England batted again. Jhulan took 5 again, this time for 45. But Charlotte Edwards’s 105 took the hosts to 305. India reached 71 for 2 during their pursuit of 98 before they stuttered. Three quick wickets fell, and England sniffed a chance at 74 for 5.

Mithali Raj sweeps on her way to 65 during that historic win at Taunton © Getty Images
Mithali Raj sweeps on her way to 65 during that historic win at Taunton © Getty Images

The English fielders had sledged the Indians throughout the series. Mithali’s girls gave it back to them, but things were certainly not easy for Reema Malhotra, who joined Mithali after the fall of the fifth wicket during the chase at Taunton.

Reema consulted her captain. Mithali later told BBC in an interview: “A distraught Reema walked to me and I told her to simply giggle at them. Truly, they were put off by her response.”

Mithali masterminded the chase with a calm, unbeaten 22 and Reema got 12. The series was claimed 1-0. India Women were scaling heights they never had.

India played their next Test in England, this time at Wormsley (in 2014). There was no Test cricket for them for eight years.

Reflecting at her career, Mithali is philosophical about the massive chasm: “The gap came after the first four years of my career. Till that point I had only played 8 Tests, most of which were one-off series. So it was not that I was missing something big. In the meantime we kept on playing ODIs; then T20Is came…”

At Wormsley England were shot out for 92, this time by Jhulan’s new-ball partner Niranjana Nagarajan (4 for 25). Malaria had kept Niranjana out of the World Cup the year before. She announced her arrival all right.

The youngsters, Thirushkamini MD (now Shankar) and Smriti Mandhana, added 40 for the opening stand, but India were left reeling against Jenny Gunn and Kate Cross. Contributions came from Niranjana and Jhulan, and India secured a slender 22-run lead.

England rebuilt as Jhulan kept denting their line-up. She finished with 4 for 48, but could not stop England from reaching 202, Jenny leading the charge with 62 not out. India Women were set 183.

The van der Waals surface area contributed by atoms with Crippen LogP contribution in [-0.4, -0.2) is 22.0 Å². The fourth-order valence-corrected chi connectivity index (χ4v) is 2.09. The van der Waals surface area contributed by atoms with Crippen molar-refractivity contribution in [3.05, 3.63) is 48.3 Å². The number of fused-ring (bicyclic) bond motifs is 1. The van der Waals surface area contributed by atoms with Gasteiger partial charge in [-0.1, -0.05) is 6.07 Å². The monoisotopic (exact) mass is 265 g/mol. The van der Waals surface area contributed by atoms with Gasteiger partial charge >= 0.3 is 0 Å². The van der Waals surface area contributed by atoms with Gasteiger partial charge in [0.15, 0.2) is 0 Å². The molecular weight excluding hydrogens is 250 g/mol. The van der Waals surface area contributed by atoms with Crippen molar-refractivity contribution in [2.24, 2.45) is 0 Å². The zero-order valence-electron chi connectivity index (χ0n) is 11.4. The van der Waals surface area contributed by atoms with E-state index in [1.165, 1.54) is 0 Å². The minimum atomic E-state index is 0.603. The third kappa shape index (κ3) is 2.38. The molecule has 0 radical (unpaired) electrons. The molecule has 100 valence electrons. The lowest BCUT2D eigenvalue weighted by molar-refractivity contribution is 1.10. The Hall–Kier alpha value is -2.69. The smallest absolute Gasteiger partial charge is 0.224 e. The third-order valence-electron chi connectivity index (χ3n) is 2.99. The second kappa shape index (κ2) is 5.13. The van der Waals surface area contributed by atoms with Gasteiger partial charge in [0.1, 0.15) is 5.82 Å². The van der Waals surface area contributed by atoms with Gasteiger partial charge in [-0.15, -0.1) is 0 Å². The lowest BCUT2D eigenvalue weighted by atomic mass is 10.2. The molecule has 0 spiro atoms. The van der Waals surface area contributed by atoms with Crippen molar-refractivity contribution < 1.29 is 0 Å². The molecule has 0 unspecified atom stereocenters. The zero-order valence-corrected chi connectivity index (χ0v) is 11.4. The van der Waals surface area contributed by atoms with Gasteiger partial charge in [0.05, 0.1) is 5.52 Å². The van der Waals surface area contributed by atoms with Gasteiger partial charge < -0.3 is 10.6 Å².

Once again Thirushkamini (28) and Smriti (51) came good, this time putting up 76. The hundred came up, but Poonam Raut and Harmanpreet Kaur fell in quick succession: . India were reduced to 115 for 4.

At 31 Mithali was suddenly the veteran of the side. Somewhere down the line, Mithali had been promoted to Mithali Di in the team. Barring Jhulan, Karu, and Mithali, all eight Indians had made their Test debuts in the match. Just like in her last Test at Taunton eight years back, Mithali had to mastermind the chase.

Shikha Pandey came to her aid. As Mithali took charge in the middle, Niranjana made sure nobody changed places or got up in the dressing room. Was this not what all of them had been waiting for?

There was a sense of inevitability as Mithali absorbed the pressure with nonchalant ease. She had no problem playing out maiden after maiden, keeping an eye for the single, opening up only when there was a loose delivery.

The English bowlers bowled their heart out, but Mithali and Shikha stayed firm. The Indian dressing- room erupted when Shikha cover-drove Natalie Sciver to bring up the winning runs. They ran, Niranjana leading them, Jhulan Di behind her…

Raj
Shikha Pandey celebrates as India return to Test cricket with a resounding victory at Wormsley; captain Mithali Raj is typically shy © Getty Images

That winter India steamrolled South Africa at Mysore, Thirushkamini (192) and Poonam (130) adding a massive 275 for the second wicket. Mithali declared on 400 for 6 (she scored a 51-ball 37), and Harmanpreet, with 5 for 44 and 4 for 41, helped bowl out the tourists for 234 and 132.

India Women are yet to play another Test, and are not likely to in near future, but that does not affect Mithali. As always, she understands: “Even Men’s Tests do not get as much attention as ODIs and T20Is. Given the fact that Women’s cricket is not as popular as Men’s, the probability of Women’s Tests becoming a hit is not very high.”

Mithali finished her Test career with 3 wins and 1 defeat from 6 Tests. Put a 5-Test cut-off, and only 6 captains have bettered her win-loss ratio. In the new millennium only Belinda Clark has identical numbers (but not more); but then, Belinda, Mithali, Clare Connor, and Charlotte are the only ones to lead their side in 5 or more Tests in this century.

The Raj of Mithali

The eight-year hiatus was followed by two victories and nothingness, but that did not deter the Mithali brigade from delivering goods in coloured clothes.

Mithali led from the front, and did so with panache. Between 2012-13 and 2013-14 she had a run of 103*, 34*, 31*, 104*, and 34. In short, she amassed 306 runs between dismissals. The lean patches came, but they were too infrequent to question her supremacy.